Politics

Nationalist likely to win Kyrgyz election

Nationalist politician Sadyr Japarov appears poised to win Kyrgyzstan’s presidential election, a snap vote triggered by the collapse of the previous government in the Central Asian nation closely allied with Russia.

Violent protests which erupted last October sprung Japarov, 52, from a prison cell to the prime minister’s chair and culminated in him assuming the interim presidency, although he later gave it up to run for a full-time role.

Japarov, who had been sentenced to a lengthy prison term for kidnapping a provincial governor as part of a protest, had his verdict quashed amid the October unrest and has outspent his 16 competitors by a wide margin during the campaign.

Despite his nationalist stance – Japarov’s first act as prime minister was to add ethnicity information to national ID cards – he has repeatedly pledged to maintain a close relationship with former Soviet overlord Moscow.

“Russia is our strategic partner,” Japarov said after casting his ballot in a suburb of capital Bishkek.

Russia operates a military airbase in the mountainous nation and is also the main destination for hundreds of thousands of Kyrgyz migrant labourers.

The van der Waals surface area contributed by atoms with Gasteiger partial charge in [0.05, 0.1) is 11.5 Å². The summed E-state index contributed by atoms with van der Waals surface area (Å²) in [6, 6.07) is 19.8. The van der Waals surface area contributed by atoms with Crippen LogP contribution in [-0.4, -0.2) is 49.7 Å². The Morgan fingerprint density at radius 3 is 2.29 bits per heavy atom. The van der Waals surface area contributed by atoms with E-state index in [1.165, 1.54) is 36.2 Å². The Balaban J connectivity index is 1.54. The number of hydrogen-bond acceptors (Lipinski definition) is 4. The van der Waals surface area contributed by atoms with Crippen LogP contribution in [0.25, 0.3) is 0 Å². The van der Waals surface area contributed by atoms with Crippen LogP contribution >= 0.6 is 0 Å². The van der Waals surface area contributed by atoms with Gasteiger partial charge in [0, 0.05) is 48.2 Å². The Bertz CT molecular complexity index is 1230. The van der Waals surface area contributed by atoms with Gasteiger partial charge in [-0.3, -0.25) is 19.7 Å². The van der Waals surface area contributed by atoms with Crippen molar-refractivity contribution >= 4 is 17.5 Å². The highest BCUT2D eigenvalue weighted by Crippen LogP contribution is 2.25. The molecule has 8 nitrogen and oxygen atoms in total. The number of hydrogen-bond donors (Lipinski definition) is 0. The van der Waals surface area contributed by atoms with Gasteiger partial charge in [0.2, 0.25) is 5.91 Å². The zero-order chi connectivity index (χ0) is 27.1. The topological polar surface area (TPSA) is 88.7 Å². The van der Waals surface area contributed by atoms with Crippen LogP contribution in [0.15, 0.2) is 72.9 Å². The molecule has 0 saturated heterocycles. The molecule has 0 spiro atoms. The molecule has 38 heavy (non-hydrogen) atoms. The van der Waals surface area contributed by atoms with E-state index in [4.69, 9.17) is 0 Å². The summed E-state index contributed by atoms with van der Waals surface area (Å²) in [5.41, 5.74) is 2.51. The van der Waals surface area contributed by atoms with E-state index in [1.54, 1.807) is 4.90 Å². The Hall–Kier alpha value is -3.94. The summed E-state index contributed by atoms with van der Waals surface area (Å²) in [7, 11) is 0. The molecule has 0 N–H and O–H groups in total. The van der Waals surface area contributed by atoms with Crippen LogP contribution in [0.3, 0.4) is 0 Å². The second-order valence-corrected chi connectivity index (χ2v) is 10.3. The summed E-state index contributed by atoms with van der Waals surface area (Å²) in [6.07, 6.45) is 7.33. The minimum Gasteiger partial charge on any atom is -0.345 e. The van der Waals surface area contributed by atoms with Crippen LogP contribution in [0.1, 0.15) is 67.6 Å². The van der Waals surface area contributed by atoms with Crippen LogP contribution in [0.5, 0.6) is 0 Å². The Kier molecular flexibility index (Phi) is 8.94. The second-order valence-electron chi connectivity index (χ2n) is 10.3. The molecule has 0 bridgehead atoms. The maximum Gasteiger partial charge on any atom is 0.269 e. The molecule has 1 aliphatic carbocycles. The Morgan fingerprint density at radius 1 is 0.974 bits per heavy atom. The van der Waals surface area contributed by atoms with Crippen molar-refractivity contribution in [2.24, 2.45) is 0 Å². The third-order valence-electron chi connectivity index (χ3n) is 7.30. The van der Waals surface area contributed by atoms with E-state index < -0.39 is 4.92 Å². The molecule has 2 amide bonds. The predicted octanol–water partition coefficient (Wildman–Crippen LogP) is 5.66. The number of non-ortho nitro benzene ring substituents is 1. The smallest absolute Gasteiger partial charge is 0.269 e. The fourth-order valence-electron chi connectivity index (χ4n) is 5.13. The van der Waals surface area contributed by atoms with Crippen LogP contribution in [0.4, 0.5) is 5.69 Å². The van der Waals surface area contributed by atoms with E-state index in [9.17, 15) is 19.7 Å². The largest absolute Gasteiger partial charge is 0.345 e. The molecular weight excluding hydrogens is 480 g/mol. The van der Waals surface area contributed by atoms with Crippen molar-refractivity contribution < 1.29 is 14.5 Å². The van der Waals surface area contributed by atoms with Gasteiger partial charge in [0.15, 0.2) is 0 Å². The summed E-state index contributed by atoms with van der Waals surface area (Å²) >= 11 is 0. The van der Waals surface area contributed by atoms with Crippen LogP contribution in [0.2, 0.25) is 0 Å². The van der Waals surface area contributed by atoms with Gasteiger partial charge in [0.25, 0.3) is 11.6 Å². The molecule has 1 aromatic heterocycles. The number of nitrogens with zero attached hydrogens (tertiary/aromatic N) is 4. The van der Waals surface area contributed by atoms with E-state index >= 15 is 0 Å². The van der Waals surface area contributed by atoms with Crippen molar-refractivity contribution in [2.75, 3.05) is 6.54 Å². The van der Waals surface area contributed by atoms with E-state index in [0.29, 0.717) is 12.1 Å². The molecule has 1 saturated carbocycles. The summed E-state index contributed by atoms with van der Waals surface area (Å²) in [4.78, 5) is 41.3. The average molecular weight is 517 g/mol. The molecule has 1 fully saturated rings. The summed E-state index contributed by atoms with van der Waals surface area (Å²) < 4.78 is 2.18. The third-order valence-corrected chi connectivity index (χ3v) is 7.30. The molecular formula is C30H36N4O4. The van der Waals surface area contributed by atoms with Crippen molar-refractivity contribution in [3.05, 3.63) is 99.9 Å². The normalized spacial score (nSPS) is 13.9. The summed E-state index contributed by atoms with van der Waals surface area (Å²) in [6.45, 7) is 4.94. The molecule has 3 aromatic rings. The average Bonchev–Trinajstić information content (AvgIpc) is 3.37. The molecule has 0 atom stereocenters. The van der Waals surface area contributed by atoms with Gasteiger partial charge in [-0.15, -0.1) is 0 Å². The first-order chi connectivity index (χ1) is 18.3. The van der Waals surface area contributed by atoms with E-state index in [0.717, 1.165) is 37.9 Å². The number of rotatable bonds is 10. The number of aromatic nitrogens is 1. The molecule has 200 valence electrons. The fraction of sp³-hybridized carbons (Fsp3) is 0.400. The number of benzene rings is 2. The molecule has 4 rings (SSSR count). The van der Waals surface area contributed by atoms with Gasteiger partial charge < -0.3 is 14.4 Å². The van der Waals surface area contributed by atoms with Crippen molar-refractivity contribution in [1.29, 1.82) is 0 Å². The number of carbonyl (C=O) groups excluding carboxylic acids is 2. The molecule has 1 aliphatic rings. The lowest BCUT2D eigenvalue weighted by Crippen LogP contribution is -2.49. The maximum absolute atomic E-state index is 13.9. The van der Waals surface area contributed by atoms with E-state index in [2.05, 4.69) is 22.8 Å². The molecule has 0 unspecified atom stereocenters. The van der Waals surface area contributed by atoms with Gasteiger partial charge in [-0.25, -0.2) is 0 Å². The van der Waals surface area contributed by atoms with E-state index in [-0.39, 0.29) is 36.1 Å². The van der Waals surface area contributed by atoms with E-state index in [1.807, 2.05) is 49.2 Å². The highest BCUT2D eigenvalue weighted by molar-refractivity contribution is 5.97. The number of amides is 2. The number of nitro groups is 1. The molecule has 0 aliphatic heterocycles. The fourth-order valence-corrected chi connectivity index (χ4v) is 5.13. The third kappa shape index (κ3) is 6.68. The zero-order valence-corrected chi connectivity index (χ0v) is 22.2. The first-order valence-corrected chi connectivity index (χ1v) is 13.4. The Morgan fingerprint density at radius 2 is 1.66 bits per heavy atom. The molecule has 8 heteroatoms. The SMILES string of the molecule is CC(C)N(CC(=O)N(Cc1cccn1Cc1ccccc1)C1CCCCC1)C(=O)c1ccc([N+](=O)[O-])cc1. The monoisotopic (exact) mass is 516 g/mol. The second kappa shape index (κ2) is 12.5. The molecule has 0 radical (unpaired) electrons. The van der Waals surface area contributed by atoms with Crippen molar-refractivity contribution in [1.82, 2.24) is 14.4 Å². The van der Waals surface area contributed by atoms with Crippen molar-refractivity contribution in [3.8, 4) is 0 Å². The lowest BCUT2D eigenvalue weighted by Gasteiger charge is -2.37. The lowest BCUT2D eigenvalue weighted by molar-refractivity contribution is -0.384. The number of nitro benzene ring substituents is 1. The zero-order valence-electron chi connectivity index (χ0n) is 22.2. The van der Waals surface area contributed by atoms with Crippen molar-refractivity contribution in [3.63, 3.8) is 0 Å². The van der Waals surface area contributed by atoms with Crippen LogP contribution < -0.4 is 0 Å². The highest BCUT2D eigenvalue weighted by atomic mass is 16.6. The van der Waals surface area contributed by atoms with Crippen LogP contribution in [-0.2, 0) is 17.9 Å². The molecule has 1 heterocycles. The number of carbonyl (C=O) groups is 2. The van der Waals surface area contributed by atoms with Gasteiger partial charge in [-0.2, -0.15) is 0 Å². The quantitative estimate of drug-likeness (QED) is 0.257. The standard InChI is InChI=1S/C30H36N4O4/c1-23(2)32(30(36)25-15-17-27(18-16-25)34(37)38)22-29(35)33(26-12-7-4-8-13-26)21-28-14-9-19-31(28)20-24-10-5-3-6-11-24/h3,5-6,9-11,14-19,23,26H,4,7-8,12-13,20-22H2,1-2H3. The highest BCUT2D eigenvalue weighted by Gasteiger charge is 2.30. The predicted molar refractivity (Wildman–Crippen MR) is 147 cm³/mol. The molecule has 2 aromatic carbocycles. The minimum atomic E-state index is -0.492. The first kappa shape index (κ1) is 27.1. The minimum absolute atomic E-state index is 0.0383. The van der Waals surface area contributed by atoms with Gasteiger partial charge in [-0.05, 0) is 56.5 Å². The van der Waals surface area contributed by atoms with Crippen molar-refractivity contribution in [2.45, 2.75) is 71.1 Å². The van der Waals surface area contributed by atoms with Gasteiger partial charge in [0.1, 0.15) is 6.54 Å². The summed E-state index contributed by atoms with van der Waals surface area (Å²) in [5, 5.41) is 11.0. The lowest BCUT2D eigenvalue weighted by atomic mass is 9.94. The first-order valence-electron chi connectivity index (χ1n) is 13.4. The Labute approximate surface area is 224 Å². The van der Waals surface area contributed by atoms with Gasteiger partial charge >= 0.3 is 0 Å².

Neighbouring China is another key trade partner and investor in the impoverished and predominantly Muslim nation which, in addition to electing a president, votes on Sunday on whether to give greater presidential powers at parliament’s expense.

Japarov’s prison sentence stems from his campaign in the early 2010s to nationalise the giant Kumtor gold mine operated by Canada’s Centerra Gold.

After coming to power last year, however, he said that was no longer a goal and he would only seek to ensure profits from the mine are split fairly.

Japarov’s campaign which combined references to traditional symbols and values with promises such as doubling healthcare spending appears to have struck a chord with voters across the country, especially in rural areas.

According to local pollsters, he enjoys a comfortable lead over competitors and could potentially win more than 50 per cent of the vote, thus avoiding a runoff.

At the polling station, Japarov declined to speculate about the outcome of the vote, but urged all groups to accept it in order to preserve stability.

Kyrgyzstan has a history of political volatility. Before toppling the government of President Sooronbai Jeenbekov last October, similar violent protests deposed presidents in 2010 and 2005.

Another former head of state, Almazbek Atambayev, is under arrest on corruption charges.

“I voted against everyone because it makes no difference for ordinary people who is in charge, everyone lies to us,” said Bakyt, a 52-year-old power engineer who only gave his first name.

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